In November, when the George Kaiser Family Foundation announced a recruiting effort where they would pay people $10,000 to move to Tulsa, foundation officials said the immediate response was “phenomenal.”
More than a month later, things haven’t slowed down. The effort, dubbed “Tulsa Remote” because it’s attempting to lure people from out of state, or even out of the country, to Tulsa to work remotely, has now received nearly 10,000 applications.
In fact it was such a success that program manager Aaron Bolzle said they’ve been given the green light to bring more people into Tulsa through the program in 2019 than originally expected.
“We’ve had to expand the program so we can invite more people,” Bolzle told The Frontier this week. “Originally we thought we’d bring 20-25 people in the first year. We’re definitely blowing past that.”
Bolzle said he anticipates bringing in the first bunch, roughly 20 to 25 people, in February and March. But there are so many worthy candidates that there will be an additional 20 to 25 invites going out for the summer, and likely more as 2019 continues.
“We’ll evaluate it throughout the year, but when you look at the quality of the applicants, really the value that they will bring to Tulsa far exceeds the initial ($10,000) cost.”
The offer to move to Tulsa goes like this, Bolzle said: If selected, the invitees will receive $2,500 for moving expenses, then $500 a month for the first year. At the end of the 12 months, they will receive a $1,500 check.
And in that 12 months, Bolzle expects many will become full-fledged Tulsans.
“That’s really what has drawn us to the particular applicants we’ve liked the best, the most amazing aspect is the number of people truly motivated by the promise of Tulsa’s community,” he said. “The $10,000 figure is fairly inconsequential to most of them. The individuals we’ve picked seem to be motivated by the opportunities in Tulsa and the opportunity to be a part of the community and the change happening here.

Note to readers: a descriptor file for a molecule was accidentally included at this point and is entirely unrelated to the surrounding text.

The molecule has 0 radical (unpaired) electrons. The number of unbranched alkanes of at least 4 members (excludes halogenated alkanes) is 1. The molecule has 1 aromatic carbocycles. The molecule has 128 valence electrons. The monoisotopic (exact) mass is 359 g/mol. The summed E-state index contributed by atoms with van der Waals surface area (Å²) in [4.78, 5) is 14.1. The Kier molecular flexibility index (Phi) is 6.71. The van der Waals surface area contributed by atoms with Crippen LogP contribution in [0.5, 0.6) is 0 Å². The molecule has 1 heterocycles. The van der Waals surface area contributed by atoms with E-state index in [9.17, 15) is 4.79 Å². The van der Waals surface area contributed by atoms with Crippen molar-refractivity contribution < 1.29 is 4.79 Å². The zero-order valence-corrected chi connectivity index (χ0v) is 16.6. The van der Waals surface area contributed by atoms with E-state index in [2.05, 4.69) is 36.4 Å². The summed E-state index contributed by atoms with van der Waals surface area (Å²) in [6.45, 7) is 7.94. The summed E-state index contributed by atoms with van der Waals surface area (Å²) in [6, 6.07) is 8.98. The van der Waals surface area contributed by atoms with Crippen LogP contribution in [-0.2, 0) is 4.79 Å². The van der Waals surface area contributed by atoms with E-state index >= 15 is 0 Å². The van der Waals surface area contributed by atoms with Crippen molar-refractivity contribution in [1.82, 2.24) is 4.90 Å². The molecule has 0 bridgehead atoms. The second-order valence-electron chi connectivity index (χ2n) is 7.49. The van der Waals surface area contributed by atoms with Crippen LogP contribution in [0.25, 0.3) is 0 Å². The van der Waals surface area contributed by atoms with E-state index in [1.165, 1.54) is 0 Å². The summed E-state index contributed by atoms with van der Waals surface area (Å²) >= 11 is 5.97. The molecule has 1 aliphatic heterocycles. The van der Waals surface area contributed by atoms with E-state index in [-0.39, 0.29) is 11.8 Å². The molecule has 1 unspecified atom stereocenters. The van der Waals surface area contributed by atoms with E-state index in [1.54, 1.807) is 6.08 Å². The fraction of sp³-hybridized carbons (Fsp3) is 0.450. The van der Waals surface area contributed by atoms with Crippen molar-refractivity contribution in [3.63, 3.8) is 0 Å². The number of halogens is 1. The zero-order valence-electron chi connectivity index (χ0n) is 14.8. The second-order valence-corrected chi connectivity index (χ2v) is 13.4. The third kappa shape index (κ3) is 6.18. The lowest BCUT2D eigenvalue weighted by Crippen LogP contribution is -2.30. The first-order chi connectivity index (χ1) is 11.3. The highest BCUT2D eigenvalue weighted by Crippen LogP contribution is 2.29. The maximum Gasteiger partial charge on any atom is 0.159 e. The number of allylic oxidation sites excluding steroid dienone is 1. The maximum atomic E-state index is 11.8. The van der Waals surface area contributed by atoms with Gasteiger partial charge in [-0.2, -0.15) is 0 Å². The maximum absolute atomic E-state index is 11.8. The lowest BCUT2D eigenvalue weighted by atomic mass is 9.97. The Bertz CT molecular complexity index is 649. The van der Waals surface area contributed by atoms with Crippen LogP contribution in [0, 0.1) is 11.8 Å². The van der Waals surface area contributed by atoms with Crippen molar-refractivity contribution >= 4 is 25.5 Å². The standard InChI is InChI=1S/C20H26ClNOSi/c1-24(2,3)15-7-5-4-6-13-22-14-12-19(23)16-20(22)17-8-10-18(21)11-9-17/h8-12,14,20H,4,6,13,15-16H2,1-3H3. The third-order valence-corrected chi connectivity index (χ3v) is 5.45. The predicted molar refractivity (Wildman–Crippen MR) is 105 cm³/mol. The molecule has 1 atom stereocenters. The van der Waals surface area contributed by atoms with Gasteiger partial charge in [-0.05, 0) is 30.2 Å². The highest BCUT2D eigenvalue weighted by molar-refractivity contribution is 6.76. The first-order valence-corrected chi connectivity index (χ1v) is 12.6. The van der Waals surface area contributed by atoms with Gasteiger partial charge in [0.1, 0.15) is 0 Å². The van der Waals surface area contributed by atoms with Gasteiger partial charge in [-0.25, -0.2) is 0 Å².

“Our overall goal is to figure out how to invite people and integrate them into the community. I’ve joked that we don’t want it to just seem like a summer camp.”
Bolzle said if the program is as successful in 2019 as it appears it will be, he could see it continuing into future years.
But right now, the focus is on selecting the first group of invitees. Bolzle said he has whittled the first batch into a semifinal list, and he and his team have scheduled video interviews with the semifinalists for early January.
“I don’t want to give a hard number for how many people we’ll invite or how long the program will continue,” Bolzle said. “But it’s safe to say we’ve expanded the program far beyond its original boundaries. I would say the performance of the program is beating all expectations.”
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